Enjoy the site? Click here to buy it in book form for only $9.99!
© 2001-2019 by Doug Gray. All Rights Reserved.
All bodies of Christ in some way recognize some or all of the following acts as sacred. As I wish not to get into the differences here, it is best for the reader to seek the council of a pastor/priest to determine how his or her church practices the following sacraments.
ABSOLUTION – Absolution is the forgiveness of one’s sins by a priest. Absolution is symbolized by a bunch of hyssop, based on Psalm 51:7 which reads, “Purge me with hyssop and I shall be clean.”
BAPTISM – Baptism is an act all believers are to participate in. In the early church, baptism, according to the Didache, was to be performed in cold, living (running) water. As the church progressed and large designated buildings replaced house churches, the practice of baptism evolved as well. Baptism was moved into the church building for both convenience and safety. It was performed in a baptismal font. The font was usually round and very large. Sometimes the fonts were in the floor of the church, covered in beautiful mosaic patterns. A popular pattern was of a fish or dolphin, a symbol of baptism.
Today, fonts take on many shapes and sizes. In liturgical churches, fonts are octagonal in shape and may have large covers in the shape of a pyramid topped with a cross or dove. In evangelical churches, the font has been replaced with some form of container either in the floor or elevated behind the platform for better viewing. The shapes and sizes vary.
BIBLE (The Word) – 1. The Word is portrayed as an open book. On pages of the open book is sometimes written V.D.M.A. or Verbum Dei Manet Aeternum, Latin for “The Word of God endures forever”. 2. Two scrolls, one representing the Old Testament and the other the New Testament, represent The Word. 3. The Word is symbolized by a candle.
CONFESSION – Confession is the act of publicly or privately confessing one’s sins. It is portrayed by a confessional stole.
CONFIRMATION – In liturgical churches, those who have been baptized are then confirmed. In this process, the person receives the Holy Spirit. The symbol of confirmation is usually the dove, a popular symbol of the Holy Spirit. Another symbol may be that of a clergyman who has placed his right hand upon the head of the child kneeling before him.
EXTREME UNCTION – Practiced in liturgical churches, the act of extreme unction is performed on those who are physically sick and are seeking to be made well. Olive oil, which is blessed by the bishop, is placed on various parts of the body, including the affected part (if practicable). Then certain prayers and formulas are recited. Extreme unction is portrayed as a container of oil.
FOOT WASHING – The practice of foot washing was established by Jesus in John 13:1-15 where He commanded His disciples to wash one another’s feet. Some denominations (Brethren) continue to practice the act of foot washing before the administration of the Lord’s Supper (Eucharist).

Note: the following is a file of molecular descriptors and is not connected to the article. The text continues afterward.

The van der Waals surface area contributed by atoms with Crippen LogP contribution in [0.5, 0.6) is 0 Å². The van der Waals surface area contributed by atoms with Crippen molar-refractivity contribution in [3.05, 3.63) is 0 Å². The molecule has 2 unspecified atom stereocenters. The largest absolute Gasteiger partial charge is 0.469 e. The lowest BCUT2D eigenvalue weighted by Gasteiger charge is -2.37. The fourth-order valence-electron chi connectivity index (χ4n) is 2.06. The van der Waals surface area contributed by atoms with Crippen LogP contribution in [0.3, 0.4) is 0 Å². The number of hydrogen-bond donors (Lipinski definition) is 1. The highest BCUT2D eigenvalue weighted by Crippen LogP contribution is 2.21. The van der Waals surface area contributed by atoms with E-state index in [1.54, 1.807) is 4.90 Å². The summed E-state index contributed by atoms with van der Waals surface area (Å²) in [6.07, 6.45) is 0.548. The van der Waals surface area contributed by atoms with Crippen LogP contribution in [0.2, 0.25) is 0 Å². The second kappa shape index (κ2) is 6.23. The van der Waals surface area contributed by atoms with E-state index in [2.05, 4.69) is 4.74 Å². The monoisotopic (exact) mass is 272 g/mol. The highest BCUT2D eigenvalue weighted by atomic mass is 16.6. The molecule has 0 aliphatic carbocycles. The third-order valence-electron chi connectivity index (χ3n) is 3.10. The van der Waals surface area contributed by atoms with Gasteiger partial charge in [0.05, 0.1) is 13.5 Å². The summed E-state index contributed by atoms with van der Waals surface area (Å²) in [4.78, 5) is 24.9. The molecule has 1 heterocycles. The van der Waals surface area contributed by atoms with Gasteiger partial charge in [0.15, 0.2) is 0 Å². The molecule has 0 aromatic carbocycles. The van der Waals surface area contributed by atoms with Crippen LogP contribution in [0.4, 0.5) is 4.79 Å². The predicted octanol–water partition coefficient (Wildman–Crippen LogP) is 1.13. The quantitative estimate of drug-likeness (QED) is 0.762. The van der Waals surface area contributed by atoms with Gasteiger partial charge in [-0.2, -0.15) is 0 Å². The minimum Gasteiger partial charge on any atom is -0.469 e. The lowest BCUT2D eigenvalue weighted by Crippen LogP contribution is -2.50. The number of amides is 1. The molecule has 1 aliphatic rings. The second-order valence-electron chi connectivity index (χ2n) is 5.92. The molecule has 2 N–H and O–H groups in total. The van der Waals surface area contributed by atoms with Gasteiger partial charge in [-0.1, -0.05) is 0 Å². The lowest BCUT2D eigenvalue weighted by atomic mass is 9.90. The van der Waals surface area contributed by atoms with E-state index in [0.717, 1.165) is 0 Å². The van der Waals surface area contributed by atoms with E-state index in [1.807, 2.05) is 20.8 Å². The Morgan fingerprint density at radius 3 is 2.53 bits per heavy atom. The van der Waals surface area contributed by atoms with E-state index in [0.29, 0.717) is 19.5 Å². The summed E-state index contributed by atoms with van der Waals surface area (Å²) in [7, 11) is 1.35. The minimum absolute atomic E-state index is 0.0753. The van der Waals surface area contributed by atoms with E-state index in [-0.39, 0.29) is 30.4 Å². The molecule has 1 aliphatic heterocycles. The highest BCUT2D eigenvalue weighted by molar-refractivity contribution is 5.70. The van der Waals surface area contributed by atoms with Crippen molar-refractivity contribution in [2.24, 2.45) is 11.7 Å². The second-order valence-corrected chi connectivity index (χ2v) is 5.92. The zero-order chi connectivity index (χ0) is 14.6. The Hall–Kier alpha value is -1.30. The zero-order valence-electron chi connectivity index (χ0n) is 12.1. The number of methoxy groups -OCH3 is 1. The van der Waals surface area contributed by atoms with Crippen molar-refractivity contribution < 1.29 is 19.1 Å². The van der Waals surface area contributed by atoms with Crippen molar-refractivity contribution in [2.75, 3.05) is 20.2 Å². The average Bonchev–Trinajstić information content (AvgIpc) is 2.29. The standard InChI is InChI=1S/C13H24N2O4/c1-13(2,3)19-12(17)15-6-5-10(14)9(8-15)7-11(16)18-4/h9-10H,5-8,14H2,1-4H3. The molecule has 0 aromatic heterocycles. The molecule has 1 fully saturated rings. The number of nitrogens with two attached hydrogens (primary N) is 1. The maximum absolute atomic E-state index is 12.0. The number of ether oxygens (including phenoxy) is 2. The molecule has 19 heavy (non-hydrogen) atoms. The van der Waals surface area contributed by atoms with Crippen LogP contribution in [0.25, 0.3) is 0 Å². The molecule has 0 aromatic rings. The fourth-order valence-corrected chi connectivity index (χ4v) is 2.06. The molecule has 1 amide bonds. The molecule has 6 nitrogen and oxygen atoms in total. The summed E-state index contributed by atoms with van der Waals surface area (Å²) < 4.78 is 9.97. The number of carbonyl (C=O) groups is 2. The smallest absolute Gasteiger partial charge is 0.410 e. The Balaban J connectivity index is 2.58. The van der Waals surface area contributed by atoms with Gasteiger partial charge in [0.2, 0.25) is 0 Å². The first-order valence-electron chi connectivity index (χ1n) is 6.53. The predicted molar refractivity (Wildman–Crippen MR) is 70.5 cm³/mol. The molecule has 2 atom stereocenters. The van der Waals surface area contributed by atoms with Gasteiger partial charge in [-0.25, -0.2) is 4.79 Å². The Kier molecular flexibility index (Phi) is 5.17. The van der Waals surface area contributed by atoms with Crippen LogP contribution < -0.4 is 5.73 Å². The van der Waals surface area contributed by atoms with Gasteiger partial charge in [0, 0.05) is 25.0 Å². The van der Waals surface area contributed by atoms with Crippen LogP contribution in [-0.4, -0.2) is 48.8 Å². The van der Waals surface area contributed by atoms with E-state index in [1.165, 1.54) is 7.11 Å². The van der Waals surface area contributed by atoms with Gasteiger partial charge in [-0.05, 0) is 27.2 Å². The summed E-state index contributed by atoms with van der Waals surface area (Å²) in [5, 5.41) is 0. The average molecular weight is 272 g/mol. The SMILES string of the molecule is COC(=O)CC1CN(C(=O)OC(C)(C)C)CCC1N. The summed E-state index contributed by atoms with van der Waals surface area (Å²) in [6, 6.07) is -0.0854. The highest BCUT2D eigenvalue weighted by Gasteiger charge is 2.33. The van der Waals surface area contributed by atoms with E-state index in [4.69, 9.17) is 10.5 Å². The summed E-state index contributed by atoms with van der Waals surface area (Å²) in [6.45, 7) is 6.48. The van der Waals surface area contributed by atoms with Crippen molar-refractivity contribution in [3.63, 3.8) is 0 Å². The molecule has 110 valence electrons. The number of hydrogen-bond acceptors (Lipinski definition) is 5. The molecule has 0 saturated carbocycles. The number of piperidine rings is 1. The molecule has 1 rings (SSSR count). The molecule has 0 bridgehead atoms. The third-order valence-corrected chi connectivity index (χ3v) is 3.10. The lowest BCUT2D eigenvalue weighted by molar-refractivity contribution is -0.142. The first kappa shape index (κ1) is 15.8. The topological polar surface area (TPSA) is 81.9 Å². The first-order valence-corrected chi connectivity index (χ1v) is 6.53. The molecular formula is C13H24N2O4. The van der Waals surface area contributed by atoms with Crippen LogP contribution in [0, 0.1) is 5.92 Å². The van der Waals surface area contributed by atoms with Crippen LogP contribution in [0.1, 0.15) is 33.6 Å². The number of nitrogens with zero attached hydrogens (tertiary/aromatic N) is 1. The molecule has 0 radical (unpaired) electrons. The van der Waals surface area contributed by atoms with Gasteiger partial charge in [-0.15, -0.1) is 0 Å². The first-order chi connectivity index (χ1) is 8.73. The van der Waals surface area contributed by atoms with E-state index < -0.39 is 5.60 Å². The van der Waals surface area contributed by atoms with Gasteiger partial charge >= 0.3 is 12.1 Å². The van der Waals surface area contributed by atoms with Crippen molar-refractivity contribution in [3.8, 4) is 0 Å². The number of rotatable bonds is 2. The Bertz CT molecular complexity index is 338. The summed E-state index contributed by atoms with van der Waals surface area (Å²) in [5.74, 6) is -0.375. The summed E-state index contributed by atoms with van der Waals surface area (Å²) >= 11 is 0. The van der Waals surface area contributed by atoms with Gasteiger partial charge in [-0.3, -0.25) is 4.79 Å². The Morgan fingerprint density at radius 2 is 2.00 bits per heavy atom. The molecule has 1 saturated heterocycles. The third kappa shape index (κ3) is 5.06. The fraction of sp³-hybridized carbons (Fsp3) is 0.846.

HOLY ORDERS – The act of appointing a person to a position of power and authority within the church. This is symbolized by a stole or a shepherd’s staff.
LORD’S SUPPER (Eucharist) – Jesus commanded his followers to remember Him by eating bread (His body) and drinking wine (His blood) until He comes again. The Lord’s Supper is symbolized by a chalice of wine with the bread (or host) rising above it. In liturgical churches, the chalice is to have a hexagonal base. The six sides represent the six attributes of God. The stem of the chalice is to be gold and is often highly ornate with precious stones. The host usually has the letters I.N.R.I. on it. It also has rays coming from it, symbolizing that the Real Presence of Christ is in the host. In Protestant churches, the Lord’s Supper can be portrayed as a loaf of bread and a bunch of grapes and/or a cup.
MARRIAGE – In the Roman Catholic Church, the act of marriage is considered a sacrament. 1. It is symbolized by two hands being joined together. At times, a third hand is shown above the two. The hand has the first three fingers extended (benediction) and is surrounded by a halo. This represents God’s blessing on the marriage. Inscriptions such as “Fare Thee Well,” “Live in God” and “God Be With You” are often found with the clasped hands. 2. Pure gold, which is indissoluble, symbolizes the indissoluble oneness of marriage. 3. A wedding ring symbolizes marriage. 4. A bridal wreath can be used to symbolize marriage. 5. Some traditions crown the bride and groom, symbolizing God’s crowning them with His glory.
THE OFFICE OF THE KEYS – In Matthew 16:19, Jesus gives the Apostle Peter the keys to the Kingdom of Heaven. The Roman Catholic Church teaches that these keys gave Peter the power to establish the doctrines of the church as well as the ability to grant or withhold salvation. This power is believed to be bestowed upon every pope who oversees the Roman Catholic Church. The office of the keys is symbolized by two keys. One key represents the power to forgive sins (absolution) and thus open up the Kingdom of Heaven to the repentant sinner. The other key represents the power to not forgive the sins of the non-repentant sinner (excommunication).
ORDINATION – In liturgical churches, the sacrament of ordination is the conferring of power upon deacons and priests. In evangelical churches, ordination is an act of consecration, not conferring power. A person who is ordained has the endorsement of the church to administer the sacraments. Ordination is portrayed by hands being placed upon a person’s head or a priest’s stole.
PENANCE – The act of punishing oneself for sins committed. The symbol for penance is a whip.